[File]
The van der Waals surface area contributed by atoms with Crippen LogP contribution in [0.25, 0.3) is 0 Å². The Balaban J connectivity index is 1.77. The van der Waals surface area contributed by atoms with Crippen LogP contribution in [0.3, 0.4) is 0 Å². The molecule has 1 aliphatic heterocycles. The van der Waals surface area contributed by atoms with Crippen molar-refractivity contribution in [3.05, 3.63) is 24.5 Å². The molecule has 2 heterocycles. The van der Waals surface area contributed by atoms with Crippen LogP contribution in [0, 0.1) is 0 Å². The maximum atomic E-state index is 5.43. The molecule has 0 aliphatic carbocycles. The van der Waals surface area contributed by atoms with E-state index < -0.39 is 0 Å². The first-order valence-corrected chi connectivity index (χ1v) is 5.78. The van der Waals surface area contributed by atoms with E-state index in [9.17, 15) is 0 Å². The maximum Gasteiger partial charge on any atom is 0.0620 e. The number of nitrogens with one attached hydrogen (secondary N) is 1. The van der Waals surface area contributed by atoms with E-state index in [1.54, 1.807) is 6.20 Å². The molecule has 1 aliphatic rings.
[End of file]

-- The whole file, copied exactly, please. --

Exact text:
The van der Waals surface area contributed by atoms with Crippen LogP contribution in [0.25, 0.3) is 0 Å². The Balaban J connectivity index is 1.77. The van der Waals surface area contributed by atoms with Crippen LogP contribution in [0.3, 0.4) is 0 Å². The molecule has 1 aliphatic heterocycles. The van der Waals surface area contributed by atoms with Crippen molar-refractivity contribution in [3.05, 3.63) is 24.5 Å². The molecule has 2 heterocycles. The van der Waals surface area contributed by atoms with Crippen LogP contribution in [0, 0.1) is 0 Å². The maximum atomic E-state index is 5.43. The molecule has 0 aliphatic carbocycles. The van der Waals surface area contributed by atoms with E-state index < -0.39 is 0 Å². The first-order valence-corrected chi connectivity index (χ1v) is 5.78. The van der Waals surface area contributed by atoms with E-state index in [9.17, 15) is 0 Å². The maximum Gasteiger partial charge on any atom is 0.0620 e. The number of nitrogens with one attached hydrogen (secondary N) is 1. The van der Waals surface area contributed by atoms with E-state index in [1.54, 1.807) is 6.20 Å². The molecule has 1 aliphatic rings.